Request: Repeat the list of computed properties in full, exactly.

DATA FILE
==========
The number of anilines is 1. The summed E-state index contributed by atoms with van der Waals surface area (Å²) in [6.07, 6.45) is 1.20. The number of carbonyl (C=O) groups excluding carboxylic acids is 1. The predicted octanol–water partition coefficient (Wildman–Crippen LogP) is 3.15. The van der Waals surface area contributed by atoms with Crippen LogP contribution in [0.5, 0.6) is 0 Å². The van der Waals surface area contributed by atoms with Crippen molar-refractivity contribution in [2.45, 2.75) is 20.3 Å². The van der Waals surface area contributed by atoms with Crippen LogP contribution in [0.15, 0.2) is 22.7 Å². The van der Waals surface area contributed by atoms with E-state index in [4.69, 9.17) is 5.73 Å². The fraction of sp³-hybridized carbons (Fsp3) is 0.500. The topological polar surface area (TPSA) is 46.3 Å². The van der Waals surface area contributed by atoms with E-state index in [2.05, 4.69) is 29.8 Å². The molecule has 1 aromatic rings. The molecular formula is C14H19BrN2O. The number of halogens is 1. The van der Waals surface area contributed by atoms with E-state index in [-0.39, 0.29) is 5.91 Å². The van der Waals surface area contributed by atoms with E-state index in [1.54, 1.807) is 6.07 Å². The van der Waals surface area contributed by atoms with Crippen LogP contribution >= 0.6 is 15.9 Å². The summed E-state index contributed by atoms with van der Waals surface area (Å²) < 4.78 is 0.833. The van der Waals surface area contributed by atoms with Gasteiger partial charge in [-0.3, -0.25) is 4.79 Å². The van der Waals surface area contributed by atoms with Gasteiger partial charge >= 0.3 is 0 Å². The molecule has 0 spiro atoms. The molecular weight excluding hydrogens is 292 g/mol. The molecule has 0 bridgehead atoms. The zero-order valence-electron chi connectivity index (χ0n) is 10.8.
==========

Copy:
The number of anilines is 1. The summed E-state index contributed by atoms with van der Waals surface area (Å²) in [6.07, 6.45) is 1.20. The number of carbonyl (C=O) groups excluding carboxylic acids is 1. The predicted octanol–water partition coefficient (Wildman–Crippen LogP) is 3.15. The van der Waals surface area contributed by atoms with Crippen LogP contribution in [0.5, 0.6) is 0 Å². The van der Waals surface area contributed by atoms with Crippen molar-refractivity contribution in [2.45, 2.75) is 20.3 Å². The van der Waals surface area contributed by atoms with Crippen LogP contribution in [0.15, 0.2) is 22.7 Å². The van der Waals surface area contributed by atoms with E-state index in [4.69, 9.17) is 5.73 Å². The fraction of sp³-hybridized carbons (Fsp3) is 0.500. The topological polar surface area (TPSA) is 46.3 Å². The van der Waals surface area contributed by atoms with E-state index in [2.05, 4.69) is 29.8 Å². The molecule has 1 aromatic rings. The molecular formula is C14H19BrN2O. The number of halogens is 1. The van der Waals surface area contributed by atoms with E-state index in [-0.39, 0.29) is 5.91 Å². The van der Waals surface area contributed by atoms with E-state index in [1.54, 1.807) is 6.07 Å². The van der Waals surface area contributed by atoms with Crippen LogP contribution >= 0.6 is 15.9 Å². The summed E-state index contributed by atoms with van der Waals surface area (Å²) < 4.78 is 0.833. The van der Waals surface area contributed by atoms with Gasteiger partial charge in [-0.3, -0.25) is 4.79 Å². The van der Waals surface area contributed by atoms with Gasteiger partial charge >= 0.3 is 0 Å². The molecule has 0 spiro atoms. The molecular weight excluding hydrogens is 292 g/mol. The molecule has 0 bridgehead atoms. The zero-order valence-electron chi connectivity index (χ0n) is 10.8.